I have a question on $$\sin^{-1}(\cos x)$$

Since $\cos(x)=\sin(\frac \pi 2 \pm x)$, the above expression can simplify to either $\frac \pi 2 + x$ or $\frac \pi 2 - x$. This seems like a contradiction.

What's the problem here?

  • $\begingroup$ The $\arcsin$ function is defined (usually) to map $[-1, 1]$ into $[-\frac{\pi}{2},\ \frac{\pi}{2}]$, to make it a function. $\endgroup$ – AdditIdent Oct 19 '18 at 8:41

There is no contradiction. Keep in mind that the $\arcsin$ function is a map from $[-1,1]$ to $\left[-\frac\pi2,\frac\pi2\right]$, in order to avoid ambiguities. So:

  • if $x\in[0,\pi]$, then $\arcsin\bigl(\cos(x)\bigr)=\frac\pi2-x$;
  • if $x\in[\pi,2\pi]$, then $\arcsin\bigl(\cos(x)\bigr)=-\frac{3\pi}2+x$.

Outside the interval $[0,2\pi]$, use the fact that your function is periodic with period $2\pi$.

  • $\begingroup$ should not the second be $\color{red}{+}\frac{\pi}{2}+x$? $\endgroup$ – farruhota Oct 19 '18 at 9:38
  • $\begingroup$ @farruhota No, because then we would be outside the range $\left[-\frac\pi2,\frac\pi2\right]$. $\endgroup$ – José Carlos Santos Oct 19 '18 at 9:40
  • $\begingroup$ but now it is $[\pi/2,3\pi/2]$? $\endgroup$ – farruhota Oct 19 '18 at 9:42
  • $\begingroup$ @farruhota You're right! I've edited my answer. Thank you. $\endgroup$ – José Carlos Santos Oct 19 '18 at 9:45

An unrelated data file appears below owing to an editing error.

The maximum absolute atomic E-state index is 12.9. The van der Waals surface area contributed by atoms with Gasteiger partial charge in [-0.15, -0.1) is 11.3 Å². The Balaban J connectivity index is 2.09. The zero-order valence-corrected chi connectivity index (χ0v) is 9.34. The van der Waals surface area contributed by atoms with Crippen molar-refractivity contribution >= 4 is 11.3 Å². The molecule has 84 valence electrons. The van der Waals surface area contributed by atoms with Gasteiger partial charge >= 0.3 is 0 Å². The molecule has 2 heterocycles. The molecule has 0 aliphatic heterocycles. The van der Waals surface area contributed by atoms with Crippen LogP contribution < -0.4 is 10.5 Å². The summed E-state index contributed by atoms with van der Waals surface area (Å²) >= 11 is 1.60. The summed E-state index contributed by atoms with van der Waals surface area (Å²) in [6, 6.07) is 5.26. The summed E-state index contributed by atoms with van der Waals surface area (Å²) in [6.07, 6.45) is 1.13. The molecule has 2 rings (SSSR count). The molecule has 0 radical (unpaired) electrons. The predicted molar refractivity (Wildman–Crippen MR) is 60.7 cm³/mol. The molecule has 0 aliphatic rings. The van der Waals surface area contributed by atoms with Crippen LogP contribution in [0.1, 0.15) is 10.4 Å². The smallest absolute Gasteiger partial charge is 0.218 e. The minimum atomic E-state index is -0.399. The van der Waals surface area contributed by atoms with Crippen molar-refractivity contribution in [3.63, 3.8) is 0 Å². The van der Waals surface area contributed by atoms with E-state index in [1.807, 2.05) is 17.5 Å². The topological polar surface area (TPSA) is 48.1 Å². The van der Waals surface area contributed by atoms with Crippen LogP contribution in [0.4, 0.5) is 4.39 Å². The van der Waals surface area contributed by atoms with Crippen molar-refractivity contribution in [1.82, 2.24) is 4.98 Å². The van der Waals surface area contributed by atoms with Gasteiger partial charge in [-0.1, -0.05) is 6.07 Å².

• $\begingroup$ +1. For showing how to get different expressions of $x$ for different intervals of $x$. $\endgroup$ – farruhota Oct 19 '18 at 11:03

We have that

$$\sin^{-1}(\cos x)=\sin^{-1}\left(\sin \left(\frac{\pi}2-x\right)\right)$$

and then recall that

$$\sin^{-1}(\sin \theta) =\theta \iff \theta\in \left[-\frac{\pi}2,\frac{\pi}2\right] $$

otherwise we need to adjust the result adding a suitable $k\pi$ term.

We can also use

$$\sin^{-1}(\cos x)=\sin^{-1}\left(\sin \left(\frac{\pi}2+x\right)\right)$$

and in that case we obtain different range for $x$.



You have to play with these relations/definitions:

  • $y=\arcsin x\iff \sin y=x\;\text{ AND }\;-\frac\pi2\le y\le \frac\pi2$,
  • $y=\arccos x\iff \cos y=x\;\text{ AND }\;0\le y\le \pi$,
  • $\arcsin x+\arccos x=\frac\pi2$,
  • $\sin(\arcsin x)=x$ BUT only $\;\arcsin (\sin x)\equiv \begin{cases}x\\[0.5ex]\frac\pi 2-x\end{cases}\mod 2\pi$.

Let $x=\pm\frac{\pi}{2}\mp(y+2\pi n),y\in [-\frac{\pi}{2},\frac{\pi}{2}]$.

Then: $$\begin{align}\arcsin(\cos x)&=\arcsin(\cos [\pm\frac{\pi}{2}\mp(y+2\pi n)])=\\ &=\arcsin(\sin (y+2\pi n))=\\ &=\arcsin(\sin y)=\\ &=y.\end{align}$$ Example 1: If $x=300^\circ$, then $300^\circ=-90^\circ+(30^\circ+360^\circ)$ and: $$\arcsin(\cos 300^\circ)=30^\circ.$$ Example 2: If $x=-300^\circ$, then $-300^\circ=90^\circ-(30^\circ+360^\circ)$ and: $$\arcsin(\cos (-300^\circ))=30^\circ.$$ Example 3: If $x=180^\circ$, then $180^\circ=90^\circ-(-90^\circ+0^\circ)$ and: $$\arcsin(\cos (180^\circ))=-90^\circ.$$


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